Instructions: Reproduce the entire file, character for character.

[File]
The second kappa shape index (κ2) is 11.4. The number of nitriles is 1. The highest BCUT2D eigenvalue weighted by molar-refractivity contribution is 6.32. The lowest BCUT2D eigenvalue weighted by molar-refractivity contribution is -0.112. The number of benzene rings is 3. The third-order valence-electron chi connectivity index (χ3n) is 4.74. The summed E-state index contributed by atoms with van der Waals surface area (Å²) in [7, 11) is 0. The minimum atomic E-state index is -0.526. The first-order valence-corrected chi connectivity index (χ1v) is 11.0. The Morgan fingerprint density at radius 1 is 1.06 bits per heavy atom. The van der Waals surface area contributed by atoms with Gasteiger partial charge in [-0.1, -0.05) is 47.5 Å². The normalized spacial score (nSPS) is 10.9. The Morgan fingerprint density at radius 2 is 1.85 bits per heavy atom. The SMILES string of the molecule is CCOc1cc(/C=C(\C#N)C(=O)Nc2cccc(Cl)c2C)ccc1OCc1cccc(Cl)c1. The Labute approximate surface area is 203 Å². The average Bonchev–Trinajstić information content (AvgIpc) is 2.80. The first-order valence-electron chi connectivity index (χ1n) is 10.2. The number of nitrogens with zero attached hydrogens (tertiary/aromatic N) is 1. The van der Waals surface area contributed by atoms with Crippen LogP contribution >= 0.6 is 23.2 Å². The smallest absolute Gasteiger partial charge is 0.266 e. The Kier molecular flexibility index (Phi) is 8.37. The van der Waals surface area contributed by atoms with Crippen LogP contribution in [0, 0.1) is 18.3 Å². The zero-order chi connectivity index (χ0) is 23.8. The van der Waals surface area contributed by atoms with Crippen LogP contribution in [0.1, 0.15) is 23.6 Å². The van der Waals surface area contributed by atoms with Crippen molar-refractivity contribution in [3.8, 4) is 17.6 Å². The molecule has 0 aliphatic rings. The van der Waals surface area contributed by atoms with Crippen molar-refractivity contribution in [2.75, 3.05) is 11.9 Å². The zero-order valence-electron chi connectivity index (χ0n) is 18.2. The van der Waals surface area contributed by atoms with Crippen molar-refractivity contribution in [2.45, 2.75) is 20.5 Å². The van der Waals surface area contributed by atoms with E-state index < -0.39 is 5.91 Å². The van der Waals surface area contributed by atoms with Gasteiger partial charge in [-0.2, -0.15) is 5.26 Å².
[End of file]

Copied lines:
The second kappa shape index (κ2) is 11.4. The number of nitriles is 1. The highest BCUT2D eigenvalue weighted by molar-refractivity contribution is 6.32. The lowest BCUT2D eigenvalue weighted by molar-refractivity contribution is -0.112. The number of benzene rings is 3. The third-order valence-electron chi connectivity index (χ3n) is 4.74. The summed E-state index contributed by atoms with van der Waals surface area (Å²) in [7, 11) is 0. The minimum atomic E-state index is -0.526. The first-order valence-corrected chi connectivity index (χ1v) is 11.0. The Morgan fingerprint density at radius 1 is 1.06 bits per heavy atom. The van der Waals surface area contributed by atoms with Gasteiger partial charge in [-0.1, -0.05) is 47.5 Å². The normalized spacial score (nSPS) is 10.9. The Morgan fingerprint density at radius 2 is 1.85 bits per heavy atom. The SMILES string of the molecule is CCOc1cc(/C=C(\C#N)C(=O)Nc2cccc(Cl)c2C)ccc1OCc1cccc(Cl)c1. The Labute approximate surface area is 203 Å². The average Bonchev–Trinajstić information content (AvgIpc) is 2.80. The first-order valence-electron chi connectivity index (χ1n) is 10.2. The number of nitrogens with zero attached hydrogens (tertiary/aromatic N) is 1. The van der Waals surface area contributed by atoms with Crippen LogP contribution >= 0.6 is 23.2 Å². The smallest absolute Gasteiger partial charge is 0.266 e. The Kier molecular flexibility index (Phi) is 8.37. The van der Waals surface area contributed by atoms with Crippen LogP contribution in [0, 0.1) is 18.3 Å². The zero-order chi connectivity index (χ0) is 23.8. The van der Waals surface area contributed by atoms with Crippen LogP contribution in [0.1, 0.15) is 23.6 Å². The van der Waals surface area contributed by atoms with Crippen molar-refractivity contribution in [3.8, 4) is 17.6 Å². The molecule has 0 aliphatic rings. The van der Waals surface area contributed by atoms with Crippen molar-refractivity contribution in [2.75, 3.05) is 11.9 Å². The zero-order valence-electron chi connectivity index (χ0n) is 18.2. The van der Waals surface area contributed by atoms with Crippen molar-refractivity contribution in [2.45, 2.75) is 20.5 Å². The van der Waals surface area contributed by atoms with E-state index < -0.39 is 5.91 Å². The van der Waals surface area contributed by atoms with Gasteiger partial charge in [-0.2, -0.15) is 5.26 Å².